The film is one of the better action films to come out of Hollywood in recent years, one that stays true to Hunter’s book by properly highlighting the character of Swagger, a lone hero up against the elitist machine of modern-day politics.

Related: Pulitzer Prize Winner on His Latest Bob Lee Swagger Adventure

2.) “The Fountainhead” (1949). Though most know the late novelist Ayn Rand as the author of “Atlas Shrugged” — one of the best-selling and most influential books of all time — she first found literary success with her 1943 novel, “The Fountainhead.”

Henry Roark (Gary Cooper) is a young architect who refuses to compromise his unique vision despite great pushback from the elite Establishment players in his industry. The film, and the novel, play with the same sorts of ideas Rand presented in “Atlas Shrugged.” “The Fountainhead” is about individualism, progress, and staying true to one’s heart no matter the resistance along the road to success.

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Though the movie was received negatively when it came out in 1949, it has gained a major cult following over the decades with artists and architects. Famed architect David Rockwell, president of the Rockwell Group, has said the film was a major influence on his desire to enter the world of architecture and design. He also told Variety he knew many architecture students who would name their dogs Roark after the main character in the film.

In recent years, the idea of doing a new “Fountainhead” movie has been mentioned quite often. Just last year, “Batman v Superman” director Zack Snyder said it was his dream to have a new version made.

Related: Five Novels Every Conservative Needs to Read

“The Fountainhead” movie may not live up to the epic novel on which it’s based, but it’s an inspired piece of cinema with great lead performances from Gary Cooper and Patricia Neal. The ideas of individualism and pushing back against collectivism are represented well here (in a script credited to Rand). It would be nice to see a few more movies like “The Fountainhead” come out of Hollywood today.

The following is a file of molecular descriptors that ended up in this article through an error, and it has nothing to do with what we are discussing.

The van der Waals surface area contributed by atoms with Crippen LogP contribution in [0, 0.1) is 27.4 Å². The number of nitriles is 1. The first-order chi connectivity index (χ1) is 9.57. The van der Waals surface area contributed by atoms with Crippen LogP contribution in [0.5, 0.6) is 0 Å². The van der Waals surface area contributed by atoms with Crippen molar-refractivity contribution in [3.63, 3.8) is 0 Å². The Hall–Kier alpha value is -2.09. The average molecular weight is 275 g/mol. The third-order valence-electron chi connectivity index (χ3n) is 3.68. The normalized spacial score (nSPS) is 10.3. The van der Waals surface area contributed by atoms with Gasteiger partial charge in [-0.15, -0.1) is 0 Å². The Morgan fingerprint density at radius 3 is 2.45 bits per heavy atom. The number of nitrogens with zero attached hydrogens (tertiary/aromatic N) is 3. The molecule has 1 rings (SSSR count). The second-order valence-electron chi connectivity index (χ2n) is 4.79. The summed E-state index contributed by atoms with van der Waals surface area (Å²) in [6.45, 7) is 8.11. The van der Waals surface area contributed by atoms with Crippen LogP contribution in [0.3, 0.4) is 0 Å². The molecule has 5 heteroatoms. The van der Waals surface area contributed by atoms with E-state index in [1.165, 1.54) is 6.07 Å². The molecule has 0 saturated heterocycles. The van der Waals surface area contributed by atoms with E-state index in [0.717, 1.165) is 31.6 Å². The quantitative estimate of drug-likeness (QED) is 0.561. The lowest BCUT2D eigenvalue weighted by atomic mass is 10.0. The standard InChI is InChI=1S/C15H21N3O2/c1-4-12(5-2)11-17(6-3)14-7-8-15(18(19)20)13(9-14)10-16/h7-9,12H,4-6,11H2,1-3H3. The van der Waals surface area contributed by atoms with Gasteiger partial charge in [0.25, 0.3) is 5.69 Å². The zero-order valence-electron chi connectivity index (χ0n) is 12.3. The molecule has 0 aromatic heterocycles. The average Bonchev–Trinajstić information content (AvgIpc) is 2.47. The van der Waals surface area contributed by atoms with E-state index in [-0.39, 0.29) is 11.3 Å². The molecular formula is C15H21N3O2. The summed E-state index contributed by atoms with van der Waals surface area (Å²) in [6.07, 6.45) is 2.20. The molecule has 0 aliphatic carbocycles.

Related: Five Conservative Books That Deserve Movie Adaptations

3.) “The Hunt for Red October” (1990). Tom Clancy’s 1984 novel found success after it was spotted in the hands of former President Ronald Reagan — who told the press it was a “perfect yarn.” Readers then flocked to bookstores and turned the novel into a massive success.

“October” followed Clancy’s famed Jack Ryan character, a patriotic CIA analyst and former Marine.

The 1990 film version starred Alec Baldwin as Ryan and Sean Connery as Marko Ramius, a decorated submarine captain who begins to worry many when he starts pushing his sub toward the U.S. In the midst of the Cold War, no one knows whether he is defecting or trying to start a war. Either way, Ryan is the only person who can stop him.

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Clancy’s books quickly earned a reputation among military personnel and historians for being thoroughly researched and uniquely accurate in their depictions of military equipment and procedures.

“The Hunt for Red October” captured the fire of Clancy’s novel and holds up incredibly well after all these years. Connery gave one of his finest and most complicated performances, while director John McTiernan created one of the most tense films of the ’90s.